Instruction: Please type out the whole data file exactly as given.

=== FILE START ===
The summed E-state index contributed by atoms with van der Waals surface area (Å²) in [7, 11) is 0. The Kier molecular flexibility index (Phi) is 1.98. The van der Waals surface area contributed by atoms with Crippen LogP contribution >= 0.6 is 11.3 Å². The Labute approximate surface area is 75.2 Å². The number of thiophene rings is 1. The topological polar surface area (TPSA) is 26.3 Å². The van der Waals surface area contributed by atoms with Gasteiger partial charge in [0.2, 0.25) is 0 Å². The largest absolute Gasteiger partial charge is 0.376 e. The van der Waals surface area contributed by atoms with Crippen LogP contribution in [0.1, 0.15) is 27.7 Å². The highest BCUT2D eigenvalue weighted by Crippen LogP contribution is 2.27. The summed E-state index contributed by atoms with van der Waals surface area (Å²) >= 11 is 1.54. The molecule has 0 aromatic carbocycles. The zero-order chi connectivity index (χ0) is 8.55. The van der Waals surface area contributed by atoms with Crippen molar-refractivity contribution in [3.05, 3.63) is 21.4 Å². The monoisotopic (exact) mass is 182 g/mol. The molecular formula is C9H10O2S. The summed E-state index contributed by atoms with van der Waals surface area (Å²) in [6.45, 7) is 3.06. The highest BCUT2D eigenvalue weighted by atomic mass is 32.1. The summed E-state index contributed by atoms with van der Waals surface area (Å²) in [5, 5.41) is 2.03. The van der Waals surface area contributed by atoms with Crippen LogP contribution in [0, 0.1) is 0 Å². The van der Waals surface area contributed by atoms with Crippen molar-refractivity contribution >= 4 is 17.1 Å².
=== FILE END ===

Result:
The summed E-state index contributed by atoms with van der Waals surface area (Å²) in [7, 11) is 0. The Kier molecular flexibility index (Phi) is 1.98. The van der Waals surface area contributed by atoms with Crippen LogP contribution >= 0.6 is 11.3 Å². The Labute approximate surface area is 75.2 Å². The number of thiophene rings is 1. The topological polar surface area (TPSA) is 26.3 Å². The van der Waals surface area contributed by atoms with Gasteiger partial charge in [0.2, 0.25) is 0 Å². The largest absolute Gasteiger partial charge is 0.376 e. The van der Waals surface area contributed by atoms with Crippen LogP contribution in [0.1, 0.15) is 27.7 Å². The highest BCUT2D eigenvalue weighted by Crippen LogP contribution is 2.27. The summed E-state index contributed by atoms with van der Waals surface area (Å²) >= 11 is 1.54. The molecule has 0 aromatic carbocycles. The zero-order chi connectivity index (χ0) is 8.55. The van der Waals surface area contributed by atoms with Crippen molar-refractivity contribution in [3.05, 3.63) is 21.4 Å². The monoisotopic (exact) mass is 182 g/mol. The molecular formula is C9H10O2S. The summed E-state index contributed by atoms with van der Waals surface area (Å²) in [6.45, 7) is 3.06. The highest BCUT2D eigenvalue weighted by atomic mass is 32.1. The summed E-state index contributed by atoms with van der Waals surface area (Å²) in [5, 5.41) is 2.03. The van der Waals surface area contributed by atoms with Crippen LogP contribution in [0, 0.1) is 0 Å². The van der Waals surface area contributed by atoms with Crippen molar-refractivity contribution >= 4 is 17.1 Å².